Rosary is a very powerful prayer tool
which contains a total of 59 strung beads, a
crucifix and, possibly, a center
piece. It is used by Catholics of all ages throughout the world to
contemplate the Lord and his Blessed Mother, to help them prayerfully seek spiritual
and temporal favors from God for themselves
and for others, and to
praise and thank God. The
Rosary can bring about a deeply moving
experience for those who have learned how
to pray it well. Many of the great saints
prayed the Rosary very often and the Rosary has been associated with
(Lat. rosarium, a rose-garden, whence, a wreath, or garland)" - "A string of beads consisting of five sets (decades) each of ten
small and one larger bead (a crucifix with two large and three small
beads is ordinarily added); the prayers said on these beads. Each decade
is associated with a mystery of the faith and these mysteries
number fifteen, so that a full rosary consists of this number of decades
and corresponding prayers, but these are rarely met with... The beads
are simply a device for keeping count." (Catholic Dictionary)
that in addition to referring the string of beads, the term
"Rosary" may be applied to the prayers of the Rosary.
traditional Rosary begins
with a crucifix, then a large bead, three
small beads, and another large bead proceeding, perhaps, a center
piece (see image at right).
In a circular shape, there are five sets
of small beads, each proceeded by a large
bead. Note that each of the 5 sets of beads is a "decade" of the
Rosary. Each decade of the Rosary
corresponds to a particular Mystery. (Click here
for more information on mysteries)
each bead (and after certain beads) a prayer is said while
the individual focuses on the mystery
particular to decade. A full traditional Rosary
actually has a total of 15 mysteries, divided
into three sets of five: 5 Joyful Mysteries, 5 Sorrowful Mysteries, and
Mysteries. However, each of these sets of five mysteries are customarily
referred to as a "Rosary" (even though they are, in actuality,
only 1/3 of a full, traditional Rosary). Depending on the day of
the week, one set of mysteries is selected
for meditation when one prays a 5 decade Rosary. For more information on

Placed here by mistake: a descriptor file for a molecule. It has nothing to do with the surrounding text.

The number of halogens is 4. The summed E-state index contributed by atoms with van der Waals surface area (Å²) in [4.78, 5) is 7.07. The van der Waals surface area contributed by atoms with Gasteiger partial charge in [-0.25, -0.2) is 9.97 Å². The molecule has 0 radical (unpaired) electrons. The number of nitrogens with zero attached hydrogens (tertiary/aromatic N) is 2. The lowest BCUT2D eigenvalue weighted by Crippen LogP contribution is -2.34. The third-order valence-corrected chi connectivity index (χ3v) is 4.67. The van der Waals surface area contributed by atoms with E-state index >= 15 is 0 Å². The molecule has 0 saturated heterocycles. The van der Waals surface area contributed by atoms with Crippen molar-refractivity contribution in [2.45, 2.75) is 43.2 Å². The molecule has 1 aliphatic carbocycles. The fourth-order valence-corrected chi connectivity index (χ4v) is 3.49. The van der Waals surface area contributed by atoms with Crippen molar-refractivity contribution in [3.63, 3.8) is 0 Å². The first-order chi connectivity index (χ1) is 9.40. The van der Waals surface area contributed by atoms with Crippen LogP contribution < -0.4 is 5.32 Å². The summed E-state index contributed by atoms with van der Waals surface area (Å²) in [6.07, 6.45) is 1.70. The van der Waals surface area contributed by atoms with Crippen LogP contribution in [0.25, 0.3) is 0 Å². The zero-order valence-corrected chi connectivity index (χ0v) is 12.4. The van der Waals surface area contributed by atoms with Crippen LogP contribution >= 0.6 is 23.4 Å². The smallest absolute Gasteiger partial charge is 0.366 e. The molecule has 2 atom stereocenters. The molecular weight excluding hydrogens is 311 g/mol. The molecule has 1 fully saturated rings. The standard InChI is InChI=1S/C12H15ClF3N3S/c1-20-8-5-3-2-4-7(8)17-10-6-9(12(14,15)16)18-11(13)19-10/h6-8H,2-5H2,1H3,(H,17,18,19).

mysteries of the Rosary, click here.
[Note: For Pope John Paul II's new mysteries, click here.]
Rosaries come in many colors and styles, from
simple to elaborate (the style has no bearing on function). In addition
to beads, Rosary rings and other "Rosary counters" are
available for praying the Rosary. All Rosary beads and other appropriate
counters should be blessed before use (click here
for more information).
the beads are used to help you keep track of where you
are while praying the Rosary. While you pray, your fingers touch the
beads, your mouth speaks the prayers (if not praying silently), and your
intellect reflects on
important events in the life of our Lord Jesus Christ and his Blessed Mother.
sense, the prayers may "keep your
mouth busy" with prayerful thoughts
while your mind focuses on these
mysteries and virtues. It is amazing
the incredible effect a Rosary can have on an
individual who meditates on the events related to our salvation. Additionally, by
praying the Rosary, we are fulfilling the Blessed Virgin's prophesy in the Gospel of Luke
(1:48): "For he
has looked upon his handmaid's lowliness;
behold, from now on will all ages call me blessed", as well as
petitioning for Mary's intercession, and honoring God.
outstanding spiritual and temporal favors have been associated with the
Rosary. As Archbishop Fulton Sheen has said, "The power of the
rosary is beyond description." Popes, saints, and others have also
lavished the highest of praise on the Rosary. One well-known poem sums
up the sentiments of many Catholics when it remarks: "Sweet,
blessed beads! I would not part with one of you for richest gem that
gleams in kingly diadem". Perhaps that is one reason many Catholics are buried
with their cherished rosaries, their 'life-long friends'.
criticism sometimes leveled against Catholics
for praying the Rosary concerns the issue
of repetitive prayer, which was seemingly condemned
in Holy Scripture. For example, the
following Scripture passages appear to condemn
repetitive or lengthy prayers:
"Thrust not yourself into the deliberations of princes, and repeat not the words of your prayer."
"In praying, do not babble like the pagans, who think that they will be heard because of their many words."
"They devour the houses of widows and, as a pretext, recite lengthy prayers. They will receive a very severe
condemnation." (Lk. 20:47)
it is important to note the context of the above: